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1. Overview

In this tutorial, we'll understand conceptually what servlets and servlet containers are and how they work.

We'll also see them in the context of a request, response, session objects, shared variables, and multithreading.

2. What are Servlets and Their Containers

Servlets are a component of the JEE framework used for web development. They are basically Java programs that run inside the boundaries of a container. On the whole, they are responsible for accepting a request, processing it, and sending a response back. Introduction to Java servlets provides a good basic understanding of the subject.

To use them, servlets need to be registered first so that a container, either JEE or Spring-based, can pick them up at start-up. In the beginning, the container instantiates a servlet by calling its init() method.

Once its initialization is complete, the servlet is ready to accept incoming requests. Subsequently, the container directs these requests for processing in the servlet's service() method. After that, it further delegates the request to the appropriate method such as doGet() or doPost() based on the HTTP request type.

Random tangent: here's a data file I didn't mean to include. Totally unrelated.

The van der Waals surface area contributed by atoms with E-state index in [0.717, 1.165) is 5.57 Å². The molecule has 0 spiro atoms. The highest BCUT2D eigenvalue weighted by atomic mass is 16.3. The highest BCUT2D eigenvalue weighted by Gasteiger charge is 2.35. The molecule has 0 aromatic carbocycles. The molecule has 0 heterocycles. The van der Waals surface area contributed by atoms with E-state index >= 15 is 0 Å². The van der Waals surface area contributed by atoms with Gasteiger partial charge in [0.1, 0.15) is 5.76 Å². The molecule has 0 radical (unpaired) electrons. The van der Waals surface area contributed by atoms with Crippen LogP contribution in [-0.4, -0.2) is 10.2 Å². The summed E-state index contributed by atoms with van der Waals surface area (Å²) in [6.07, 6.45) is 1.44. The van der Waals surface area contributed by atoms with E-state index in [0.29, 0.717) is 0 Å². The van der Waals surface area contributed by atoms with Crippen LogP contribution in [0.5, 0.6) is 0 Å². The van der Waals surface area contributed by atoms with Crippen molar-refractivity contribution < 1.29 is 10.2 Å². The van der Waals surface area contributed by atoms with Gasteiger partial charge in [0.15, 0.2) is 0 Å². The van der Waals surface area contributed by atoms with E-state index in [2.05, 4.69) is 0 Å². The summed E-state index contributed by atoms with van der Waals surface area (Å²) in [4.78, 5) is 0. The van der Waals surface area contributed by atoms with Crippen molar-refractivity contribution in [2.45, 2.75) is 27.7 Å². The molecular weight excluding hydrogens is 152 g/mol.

With destroy(), the container tears the servlet down, and it can no longer accept incoming requests. We call this cycle of init-service-destroy the lifecycle of a servlet.

Now let's look at this from the point of view of a container, such as Apache Tomcat or Jetty. At start-up, it creates an object of ServletContext. The job of the ServletContext is to function as the server or container's memory and remember all the servlets, filters, and listeners associated with the web application, as described in its web.xml or equivalent annotations. Until we stop or terminate the container, ServletContext stays with it.

However, the servlet's load-on-startup parameter plays an important role here. If this parameter has a value greater than zero, only then the server initializes it at start-up. If this parameter is not specified, then the servlet's init() is called when a request hits it for the very first time.

3. Request, Response, and Session